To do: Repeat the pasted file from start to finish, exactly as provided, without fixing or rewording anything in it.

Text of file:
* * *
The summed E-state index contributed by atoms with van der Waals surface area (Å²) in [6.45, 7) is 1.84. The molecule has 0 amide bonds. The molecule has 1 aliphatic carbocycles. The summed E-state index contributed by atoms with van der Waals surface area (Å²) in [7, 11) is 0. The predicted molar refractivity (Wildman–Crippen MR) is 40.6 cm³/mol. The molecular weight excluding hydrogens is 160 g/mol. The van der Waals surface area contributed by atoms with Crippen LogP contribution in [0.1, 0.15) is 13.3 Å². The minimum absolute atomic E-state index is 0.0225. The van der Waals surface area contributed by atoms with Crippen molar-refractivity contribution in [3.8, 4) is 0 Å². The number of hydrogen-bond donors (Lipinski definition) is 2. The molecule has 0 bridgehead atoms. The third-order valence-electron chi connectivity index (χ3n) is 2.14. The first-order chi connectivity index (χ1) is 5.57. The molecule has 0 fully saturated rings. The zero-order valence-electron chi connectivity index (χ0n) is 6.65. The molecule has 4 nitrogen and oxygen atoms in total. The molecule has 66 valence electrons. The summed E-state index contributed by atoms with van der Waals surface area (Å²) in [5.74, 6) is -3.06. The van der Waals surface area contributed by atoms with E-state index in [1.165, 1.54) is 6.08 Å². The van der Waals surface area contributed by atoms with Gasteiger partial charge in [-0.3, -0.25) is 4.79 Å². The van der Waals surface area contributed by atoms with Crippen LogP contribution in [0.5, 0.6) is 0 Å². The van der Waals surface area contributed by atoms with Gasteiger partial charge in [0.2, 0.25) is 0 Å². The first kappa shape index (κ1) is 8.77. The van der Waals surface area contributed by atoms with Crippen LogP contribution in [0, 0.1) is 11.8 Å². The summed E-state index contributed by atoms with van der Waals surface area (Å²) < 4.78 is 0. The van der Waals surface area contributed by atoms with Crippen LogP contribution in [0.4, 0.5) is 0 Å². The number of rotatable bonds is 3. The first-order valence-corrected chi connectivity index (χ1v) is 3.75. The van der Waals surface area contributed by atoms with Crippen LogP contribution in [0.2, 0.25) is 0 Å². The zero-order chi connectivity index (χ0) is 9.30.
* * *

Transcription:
The summed E-state index contributed by atoms with van der Waals surface area (Å²) in [6.45, 7) is 1.84. The molecule has 0 amide bonds. The molecule has 1 aliphatic carbocycles. The summed E-state index contributed by atoms with van der Waals surface area (Å²) in [7, 11) is 0. The predicted molar refractivity (Wildman–Crippen MR) is 40.6 cm³/mol. The molecular weight excluding hydrogens is 160 g/mol. The van der Waals surface area contributed by atoms with Crippen LogP contribution in [0.1, 0.15) is 13.3 Å². The minimum absolute atomic E-state index is 0.0225. The van der Waals surface area contributed by atoms with Crippen molar-refractivity contribution in [3.8, 4) is 0 Å². The number of hydrogen-bond donors (Lipinski definition) is 2. The molecule has 0 bridgehead atoms. The third-order valence-electron chi connectivity index (χ3n) is 2.14. The first-order chi connectivity index (χ1) is 5.57. The molecule has 0 fully saturated rings. The zero-order valence-electron chi connectivity index (χ0n) is 6.65. The molecule has 4 nitrogen and oxygen atoms in total. The molecule has 66 valence electrons. The summed E-state index contributed by atoms with van der Waals surface area (Å²) in [5.74, 6) is -3.06. The van der Waals surface area contributed by atoms with E-state index in [1.165, 1.54) is 6.08 Å². The van der Waals surface area contributed by atoms with Gasteiger partial charge in [-0.3, -0.25) is 4.79 Å². The van der Waals surface area contributed by atoms with Crippen LogP contribution in [0.5, 0.6) is 0 Å². The van der Waals surface area contributed by atoms with Gasteiger partial charge in [0.2, 0.25) is 0 Å². The first kappa shape index (κ1) is 8.77. The van der Waals surface area contributed by atoms with Crippen LogP contribution in [0, 0.1) is 11.8 Å². The summed E-state index contributed by atoms with van der Waals surface area (Å²) < 4.78 is 0. The van der Waals surface area contributed by atoms with Crippen LogP contribution in [0.4, 0.5) is 0 Å². The number of rotatable bonds is 3. The first-order valence-corrected chi connectivity index (χ1v) is 3.75. The van der Waals surface area contributed by atoms with Crippen LogP contribution in [0.2, 0.25) is 0 Å². The zero-order chi connectivity index (χ0) is 9.30.